Analysis of the self-archiving policies of journals in the highest rank category of the Finnish journal classification system within computer science, physics and electronic engineering

Avainsanat: tutkimus- ja kehittämistoiminta [http://www.yso.fi/onto/yso/p2039], tiedepolitiikka [http://www.yso.fi/onto/yso/p13670], tieteellinen julkaisutoiminta [http://www.yso.fi/onto/yso/p10480], rinnakkaisjulkaiseminen [http://www.yso.fi/onto/yso/p27097], tutkimusrahoitus [http://www.yso.fi/onto/yso/p23735]

Abstrakti

Vaikka avointen lehtien määrä on nousussa, vaikuttaa maksumuureihin perustuva toimintamalli olevan edelleen tieteellisen julkaisemisen modus operandi. Täten suurin osa julkaisuista voidaan avata (open access) joko maksamalla kustantajille yksittäisten artikkelien avoimuudesta tai rinnakkaistallentamalla työ avoimeen julkaisuarkistoon kustantajan ehtojen mukaisesti.

Keskeistä on, miten kustantajat suhtautuvat avoimuuteen ja mitä ne tässä suhteessa sallivat. Miten on huippulehtien laita? Sallivatko Julkaisufoorumi-luokituksen arvostetuimmat lehdet maksuttoman avoimen rinnakkaistallentamisen ja millä ehdoilla? Tämä katsaus tarkastelee Julkaisufoorumissa korkeasti arvostettujen tietotekniikan, fysiikan ja sähkö-, automaatio- ja tietoliikennetekniikan lehtien rinnakkaistallennusehtoja. Rinnakkaistallennusehtoja tarkastellaan suhteessa Euroopan Tutkimusneuvoston avoimen julkaisemisen vaatimuksiin. Tarkastelun fokus on hyväksyttävissä versiotyypeissä ja embargojaksojen pituuksissa. Julkaisuarkistojen osalta rinnakkaistallennusehtoja tarkastellaan suhteessa yliopisto- ja tieteenalakohtaisia julkaisuarkistoja koskeviin ehtoihin. Analyysin tuloksena on, että noin 75% tarkastelluista lehdistä sallii rinnakkaistallennuksen joko yliopisto- tai tieteenalakohtaisiin julkaisuarkistoihin siten, että Euroopan Tutkimusneuvoston vaatimukset versiotyypeistä ja embargojaksojen pituuksista täyttyvät. Katsauksen aineisto on avoimesti saatavilla.

Lähdeviitteet

Academy of Finland. (2017). Open science: Open access publishing and open data. http://www. aka.fi/en/funding/responsible-research/open-science/ (luettu 04/06/2018)
Björk, B.-C., & Solomon, D. (2012). Open access versus subscription journals: A comparison of scienti c impact. BMC Medicine, 10, 73. https://doi.org/10.1186/1741-7015-10-73
Elsevier. (2017). Article sharing policy. https://www.elsevier.com/about/our- business/policies/sharing (luettu 04/10/2018)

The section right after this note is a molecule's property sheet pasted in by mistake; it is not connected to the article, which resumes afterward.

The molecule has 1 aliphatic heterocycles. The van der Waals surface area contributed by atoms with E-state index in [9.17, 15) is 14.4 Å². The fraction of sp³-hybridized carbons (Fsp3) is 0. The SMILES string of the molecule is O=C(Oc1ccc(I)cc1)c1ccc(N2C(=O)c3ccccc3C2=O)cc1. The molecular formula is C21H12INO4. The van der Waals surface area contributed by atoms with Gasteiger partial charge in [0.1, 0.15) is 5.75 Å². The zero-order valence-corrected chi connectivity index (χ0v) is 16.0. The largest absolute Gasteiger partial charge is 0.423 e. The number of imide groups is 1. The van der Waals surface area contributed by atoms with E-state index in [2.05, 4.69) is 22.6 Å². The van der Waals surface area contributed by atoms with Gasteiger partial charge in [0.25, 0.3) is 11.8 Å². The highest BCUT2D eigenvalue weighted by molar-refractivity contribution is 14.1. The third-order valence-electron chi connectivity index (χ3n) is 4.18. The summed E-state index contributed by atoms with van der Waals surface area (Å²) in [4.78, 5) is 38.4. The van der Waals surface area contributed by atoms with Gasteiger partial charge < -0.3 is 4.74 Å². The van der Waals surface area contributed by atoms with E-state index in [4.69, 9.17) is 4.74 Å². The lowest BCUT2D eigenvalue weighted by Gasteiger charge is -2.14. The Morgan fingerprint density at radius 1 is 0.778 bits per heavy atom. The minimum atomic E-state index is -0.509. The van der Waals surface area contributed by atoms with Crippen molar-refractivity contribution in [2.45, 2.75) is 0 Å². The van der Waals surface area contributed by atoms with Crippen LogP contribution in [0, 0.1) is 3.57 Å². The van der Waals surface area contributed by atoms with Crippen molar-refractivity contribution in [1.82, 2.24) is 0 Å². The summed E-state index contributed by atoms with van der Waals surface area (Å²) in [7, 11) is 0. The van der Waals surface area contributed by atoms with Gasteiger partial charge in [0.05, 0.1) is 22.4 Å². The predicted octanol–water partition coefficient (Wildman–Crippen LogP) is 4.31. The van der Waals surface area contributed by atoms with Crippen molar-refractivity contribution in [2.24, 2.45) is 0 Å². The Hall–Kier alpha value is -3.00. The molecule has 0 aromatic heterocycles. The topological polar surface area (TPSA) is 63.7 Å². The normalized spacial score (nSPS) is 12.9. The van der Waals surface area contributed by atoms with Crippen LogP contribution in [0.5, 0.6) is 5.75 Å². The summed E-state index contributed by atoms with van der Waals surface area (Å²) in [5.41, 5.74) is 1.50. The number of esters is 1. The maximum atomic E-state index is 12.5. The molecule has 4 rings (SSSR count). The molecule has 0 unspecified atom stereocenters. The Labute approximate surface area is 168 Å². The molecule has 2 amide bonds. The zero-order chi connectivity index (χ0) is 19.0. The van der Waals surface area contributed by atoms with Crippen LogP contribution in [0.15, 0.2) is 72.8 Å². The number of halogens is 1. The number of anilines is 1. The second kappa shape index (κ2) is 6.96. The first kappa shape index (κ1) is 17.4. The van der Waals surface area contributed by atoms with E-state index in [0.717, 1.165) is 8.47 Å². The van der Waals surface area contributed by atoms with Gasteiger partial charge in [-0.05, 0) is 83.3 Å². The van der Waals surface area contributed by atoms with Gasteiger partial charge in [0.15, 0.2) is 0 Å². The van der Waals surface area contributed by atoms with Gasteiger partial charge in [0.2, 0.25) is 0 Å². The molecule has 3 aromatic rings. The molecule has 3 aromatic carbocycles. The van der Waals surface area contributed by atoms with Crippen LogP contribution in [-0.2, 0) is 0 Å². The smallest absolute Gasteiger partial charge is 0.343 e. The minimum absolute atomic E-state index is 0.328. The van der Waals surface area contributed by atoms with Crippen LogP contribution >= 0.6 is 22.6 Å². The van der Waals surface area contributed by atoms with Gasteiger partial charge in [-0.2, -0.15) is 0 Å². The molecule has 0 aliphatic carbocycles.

European Commission. (2017). Horizon2020 programme - annotated model grant agreement. Version 4.1. http://ec.europa.eu/research/participants/data/ref/h2020/grants_manual/ amga/h2020-amga_en.pdf
Finnish Federation of Learned Societies. (2018). Publication forum [publication channel search included]. http://www.julkaisufoorumi.fi/en
Gadd, E., & Covey, D. T. (2016). What does “green” open access mean? Tracking twelve years of changes to journal publisher self-archiving policies. Journal of Librarianship and Information Science, 0961000616657406. https://doi.org/10.1177/0961000616657406
Gumpenberger, C., Ovalle-Perandones, M.-A., & Gorraiz, J. (2013). On the impact of gold open access journals. Scientometrics, 96(1), 221–238. https://doi.org/10.1007/s11192-012-0902- 7
Laakso, M. (2014). Green open access policies of scholarly journal publishers: A study of what, when, and where self-archiving is allowed. Scientometrics, 99(2), 475–494. https://doi.org/ 10.1007/s11192-013-1205-3
Laakso, M., & Lindman, J. (2016). Journal copyright restrictions and actual open access avail- ability: A study of articles published in eight top information systems journals (2010–2014). Scientometrics, 109(2), 1167–1189. https://doi.org/10.1007/s11192-016-2078-z
Rousi, A. (2016). Essay on institutional repositories and open access. Informaatiotutkimus, 35(1- 2), 22–28. https://journal.fi/inf/article/view/58980 (luettu 04/06/2018)
Rousi, A. (2017). Data of the article analysis of the self-archiving policies of journals in the highest rank category of the nnish journal classi cation system within computer science, physics and electronic engineering. Zenodo. http://doi.org/10.5281/zenodo.1119181 (luettu 04/06/2018)
Statistics Finland. (2018). Field of science 2010 classification. https://www.stat.fi/meta/ luokitukset/tieteenala/001-2010/index_en.html
Julkaistu
2018-04-20
Viittaaminen
Rousi, A. (2018). Analysis of the self-archiving policies of journals in the highest rank category of the Finnish journal classification system within computer science, physics and electronic engineering. Informaatiotutkimus, 37(1). https://doi.org/10.23978/inf.70168
Osasto
Katsaukset